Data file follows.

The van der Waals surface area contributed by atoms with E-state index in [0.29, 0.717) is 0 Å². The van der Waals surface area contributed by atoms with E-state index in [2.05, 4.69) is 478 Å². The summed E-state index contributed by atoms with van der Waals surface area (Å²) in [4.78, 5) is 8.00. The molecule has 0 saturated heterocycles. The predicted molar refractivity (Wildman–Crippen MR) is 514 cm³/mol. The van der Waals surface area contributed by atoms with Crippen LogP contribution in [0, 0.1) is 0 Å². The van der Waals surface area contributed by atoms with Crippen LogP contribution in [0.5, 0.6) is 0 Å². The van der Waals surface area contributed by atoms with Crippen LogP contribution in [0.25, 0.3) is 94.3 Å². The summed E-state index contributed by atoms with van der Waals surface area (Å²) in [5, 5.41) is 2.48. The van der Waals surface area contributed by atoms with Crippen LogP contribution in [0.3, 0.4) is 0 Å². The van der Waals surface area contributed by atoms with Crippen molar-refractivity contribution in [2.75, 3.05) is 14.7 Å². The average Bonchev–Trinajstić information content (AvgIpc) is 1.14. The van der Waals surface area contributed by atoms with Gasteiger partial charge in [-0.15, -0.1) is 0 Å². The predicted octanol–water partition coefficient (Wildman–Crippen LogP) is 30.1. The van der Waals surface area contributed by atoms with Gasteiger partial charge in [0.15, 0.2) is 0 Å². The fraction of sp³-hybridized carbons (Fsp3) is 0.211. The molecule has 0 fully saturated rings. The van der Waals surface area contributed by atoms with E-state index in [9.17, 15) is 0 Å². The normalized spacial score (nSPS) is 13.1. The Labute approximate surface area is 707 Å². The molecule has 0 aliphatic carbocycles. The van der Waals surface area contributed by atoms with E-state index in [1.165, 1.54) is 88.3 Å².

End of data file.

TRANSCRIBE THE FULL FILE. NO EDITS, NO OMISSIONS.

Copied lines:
The van der Waals surface area contributed by atoms with E-state index in [0.29, 0.717) is 0 Å². The van der Waals surface area contributed by atoms with E-state index in [2.05, 4.69) is 478 Å². The summed E-state index contributed by atoms with van der Waals surface area (Å²) in [4.78, 5) is 8.00. The molecule has 0 saturated heterocycles. The predicted molar refractivity (Wildman–Crippen MR) is 514 cm³/mol. The van der Waals surface area contributed by atoms with Crippen LogP contribution in [0, 0.1) is 0 Å². The van der Waals surface area contributed by atoms with Crippen LogP contribution in [0.5, 0.6) is 0 Å². The van der Waals surface area contributed by atoms with Crippen LogP contribution in [0.25, 0.3) is 94.3 Å². The summed E-state index contributed by atoms with van der Waals surface area (Å²) in [5, 5.41) is 2.48. The van der Waals surface area contributed by atoms with Crippen LogP contribution in [0.3, 0.4) is 0 Å². The van der Waals surface area contributed by atoms with Crippen molar-refractivity contribution in [2.75, 3.05) is 14.7 Å². The average Bonchev–Trinajstić information content (AvgIpc) is 1.14. The van der Waals surface area contributed by atoms with Gasteiger partial charge in [-0.15, -0.1) is 0 Å². The predicted octanol–water partition coefficient (Wildman–Crippen LogP) is 30.1. The van der Waals surface area contributed by atoms with Gasteiger partial charge in [0.15, 0.2) is 0 Å². The fraction of sp³-hybridized carbons (Fsp3) is 0.211. The molecule has 0 fully saturated rings. The van der Waals surface area contributed by atoms with E-state index in [9.17, 15) is 0 Å². The normalized spacial score (nSPS) is 13.1. The Labute approximate surface area is 707 Å². The molecule has 0 aliphatic carbocycles. The van der Waals surface area contributed by atoms with E-state index in [1.165, 1.54) is 88.3 Å².